Eschliman, as a journalist, must have been more aware than most that there is simply no privacy on the Internet. If he thought it was worth the risk to expose his bigotry on the Internet, why is he now whingeing over the consequences?

  10. Joe V. says:

    The problem I see with this bigot and his employer is that many companies have a “no discrimination” policy in place. This guy has a right to his opinion no matter how wrong headed he is. He was the editor of a well respected newspaper that has a “no discrimination” policy in place and this idiot was open of his intolerance making it public instead of keeping his mouth shut. He was caught and lost his job because of it. He was fired for being an asshole. Get over it and go sob into a double cheeseburger. I don’t blame the newspaper one bit.

    I work in a hospital environment and cannot discuss my work outside of the facilities no matter what my views are. I totally understand the newspaper.

  11. Matt Westwood says:

    There was a case a year or two ago (? can’t remember, I have trouble keeping track of time) where a young foolish lad made a posting on facebook which was considered offensive to squaddies. He was prosecuted and (I believe) jailed for that. The fascist who was “interviewed” on R4 was not even *asked* whether this could have been considered an attack on free speech, it was taken for granted that mockery of our armed forces was clearly and obviously too offensive for the boy to be allowed to remain at liberty.

    This, btw, was I believe before the Lee Rigby incident.

  12. Matt Westwood says:

    … and in response to Barry Duke, it is *essential* that, in order to retain one’s employment prospects, to do *all* one’s social networking under an alias.

    I even remember a case on a discussion group where someone told the story about how he interviewed some guy for a job. Pushed all the right buttons, said all the right things, was a shoo-in. The interviewer googled this guy’s name, and he got a hit where someone with this name was active on a site specialising in adventurous sexual conduct of a certain kind. “Naturally,” said the interviewer, “we turned this guy down straight away.” It was then pointed out by others on that forum that what the interviewer had done was pretty damn illegal in most civilised nations.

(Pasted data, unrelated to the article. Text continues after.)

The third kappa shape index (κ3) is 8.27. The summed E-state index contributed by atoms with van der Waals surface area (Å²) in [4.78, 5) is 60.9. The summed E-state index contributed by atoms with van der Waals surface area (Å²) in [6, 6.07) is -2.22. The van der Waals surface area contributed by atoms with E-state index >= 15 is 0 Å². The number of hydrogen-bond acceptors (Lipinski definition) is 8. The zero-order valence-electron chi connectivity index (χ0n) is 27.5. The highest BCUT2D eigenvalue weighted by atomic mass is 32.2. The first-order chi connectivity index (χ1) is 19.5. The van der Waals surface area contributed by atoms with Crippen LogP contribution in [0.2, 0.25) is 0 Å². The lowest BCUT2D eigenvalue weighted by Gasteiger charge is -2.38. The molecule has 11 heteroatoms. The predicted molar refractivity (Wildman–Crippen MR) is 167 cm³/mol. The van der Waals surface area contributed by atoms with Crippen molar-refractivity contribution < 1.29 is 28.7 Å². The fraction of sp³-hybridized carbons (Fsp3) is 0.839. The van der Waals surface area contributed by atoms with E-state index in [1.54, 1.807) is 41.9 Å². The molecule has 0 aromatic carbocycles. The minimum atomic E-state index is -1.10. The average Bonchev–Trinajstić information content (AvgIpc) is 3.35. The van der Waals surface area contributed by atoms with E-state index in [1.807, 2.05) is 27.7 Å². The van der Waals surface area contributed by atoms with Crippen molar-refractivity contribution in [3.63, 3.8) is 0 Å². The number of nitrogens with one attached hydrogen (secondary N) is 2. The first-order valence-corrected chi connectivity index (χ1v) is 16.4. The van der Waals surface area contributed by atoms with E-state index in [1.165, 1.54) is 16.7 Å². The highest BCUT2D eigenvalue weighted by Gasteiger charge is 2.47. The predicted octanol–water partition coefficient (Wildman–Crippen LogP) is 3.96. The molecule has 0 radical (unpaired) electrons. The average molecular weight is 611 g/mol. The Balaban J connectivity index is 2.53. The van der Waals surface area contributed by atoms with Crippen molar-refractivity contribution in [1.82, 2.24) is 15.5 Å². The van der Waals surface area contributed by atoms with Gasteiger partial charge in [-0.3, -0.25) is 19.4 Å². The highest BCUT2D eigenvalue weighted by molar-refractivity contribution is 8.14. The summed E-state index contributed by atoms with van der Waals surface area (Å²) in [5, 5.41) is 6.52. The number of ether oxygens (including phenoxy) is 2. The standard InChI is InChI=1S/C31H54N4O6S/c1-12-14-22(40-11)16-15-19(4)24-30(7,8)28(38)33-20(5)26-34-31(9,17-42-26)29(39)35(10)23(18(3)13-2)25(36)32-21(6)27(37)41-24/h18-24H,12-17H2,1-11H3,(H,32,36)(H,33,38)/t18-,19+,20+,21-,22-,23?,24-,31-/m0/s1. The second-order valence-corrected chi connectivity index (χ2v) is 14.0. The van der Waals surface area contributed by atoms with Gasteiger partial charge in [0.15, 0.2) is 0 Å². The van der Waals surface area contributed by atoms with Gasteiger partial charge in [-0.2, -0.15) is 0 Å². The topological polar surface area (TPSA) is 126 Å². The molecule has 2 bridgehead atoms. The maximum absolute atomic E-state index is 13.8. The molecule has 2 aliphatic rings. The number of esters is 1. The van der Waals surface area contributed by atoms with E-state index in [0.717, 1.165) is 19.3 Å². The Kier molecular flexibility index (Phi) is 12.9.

13. sailor1031 says:

    Like most states of the USA Iowa is an “employment at will” state. An employee can be fired for any reason or no reason unless protected by a contract or by state or federal laws such as anti-discrimination laws.

    On the face of it Eschliman was fired for potentially or actually bringing his employer into disrepute. His claimed status as a christian has nothing to do with it and I think he’ll have a difficult time trying to prove that it has – especially as he put the evidence out in public himself.

    The only defence I can see is that being christian requires one to be a foul-mouthed bigot in public. Might fly but I doubt it.

  14. Norman Paterson says:

    I take the point about free speech being free from government sanction.

    I suppose if Eschliman had been applying for this job as editor and his prospective employer had found his blog of objectionable views, I would say that his employer would be entitled to bin his CV and choose someone else. That would seem to be no different from his prospective employer spotting him holding a placard in a demonstration round an abortion clinic, for example (on whichever side of the argument).

    It is a very small step from deciding not to hire a person because of what he says in public, to firing him for the same reason. It would not make much sense for one to be fair but not the other.

  15. Matt Westwood says:

    @Norman: The difference being that if you fail to employ someone on these grounds it is far more difficult to prove that you have been discriminated against.